Thoughtful Analysis & Measured Advice
A little context, intended to ease heartburn over current interest rate hikes:
Over time, rates have naturally averaged just under 8%.
The low interest rates of recent years were a historical aberration.
April 22, 2022
Strategizing in an Unpredictable Housing Market
As you’re no doubt aware, interest rates are on the rise, as the Fed reacts aggressively to curb surging inflation. More increases are in the offing, but how far and how fast the acceleration will move is anyone’s guess.
For some years now, homeowners have enjoyed the luxury of historically low interest rates, with many people now accepting them as the norm, coloring their expectations. Combined with increasing demand for limited housing stock, these lower rates have triggered higher home prices. As a result, we now have elevated prices and rising rates, constraining opportunities for home buyers.
Rising Interest Rates Shrink the Buying Pool for All Homes
Since higher interest rates limit people’s ability to qualify for larger mortgages, the combination effectively shrinks the buyer pool for homes in all price brackets.
Case in point: Edina’s average sale price for all single-family homes is now over $1M, with average new construction costing $2M or more. At those prices, a rise in interest rates of 1 to 2% can quickly slow demand and reduce the number of home sales, even for a more affluent demographic.
When rates rise, the amount you can borrow for a particular payment drops. When the approved mortgage amount is smaller, the difference must be
paid in cash or else the transaction gets canceled.
The 2007-2009 Housing Crisis:
Caused by a Different Set of Issues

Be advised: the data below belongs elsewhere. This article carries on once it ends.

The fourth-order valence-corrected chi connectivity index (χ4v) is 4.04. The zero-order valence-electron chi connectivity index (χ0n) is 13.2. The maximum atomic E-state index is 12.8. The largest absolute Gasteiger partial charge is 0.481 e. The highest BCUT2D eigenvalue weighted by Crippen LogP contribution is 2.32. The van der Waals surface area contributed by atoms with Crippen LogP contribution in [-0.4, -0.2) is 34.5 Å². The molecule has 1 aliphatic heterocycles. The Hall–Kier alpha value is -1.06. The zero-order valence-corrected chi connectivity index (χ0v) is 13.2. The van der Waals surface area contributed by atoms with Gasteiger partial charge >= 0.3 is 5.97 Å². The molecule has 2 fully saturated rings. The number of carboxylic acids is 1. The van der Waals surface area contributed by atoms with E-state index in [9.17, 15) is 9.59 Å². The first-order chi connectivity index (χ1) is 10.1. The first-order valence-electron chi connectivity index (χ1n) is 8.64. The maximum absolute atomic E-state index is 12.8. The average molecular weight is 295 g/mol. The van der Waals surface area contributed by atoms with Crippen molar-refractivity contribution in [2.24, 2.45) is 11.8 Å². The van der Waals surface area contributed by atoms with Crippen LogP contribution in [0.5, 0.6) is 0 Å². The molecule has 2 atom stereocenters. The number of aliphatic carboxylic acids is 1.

During the “Great Recession” of 2007-2009, the meltdown had less to do with an increase in interest rates than with lenders suddenly tightening qualifications and restricting popular stated income loans, colloquially called “liar loans” because borrowers were required to provide only limited documentation, especially on income. When lenders began to realize the extent of their potential exposure, they slammed the brakes on lending, and the buyer pool shrank rapidly.
Underlying the crisis were those previously loose mortgage qualifications, with low down payments and adjustable-rate loans. Many homeowners who had bought houses—sometimes multiple properties—they couldn’t really afford were under water as prices declined, unable to sell at price points that would pay off their lenders and recoup their investments. This dynamic led to the foreclosure/short sale boom.
Today we have different circumstances, with the restrictive monetary policy—rather than tightened mortgage qualifications—set to trigger a contraction in the housing market.
Unlike the previous debacle, lenders have learned from the recent past and require more restrictive qualifications, larger down payments, and are issuing very few adjustable-rate mortgages. Recent price appreciation has also led to equity gains, leaving today’s homeowners in a far stronger position, making it doubtful we will see a repeat of 2007-2009.
Playing It Safe: Homeowners Shift to Remodeling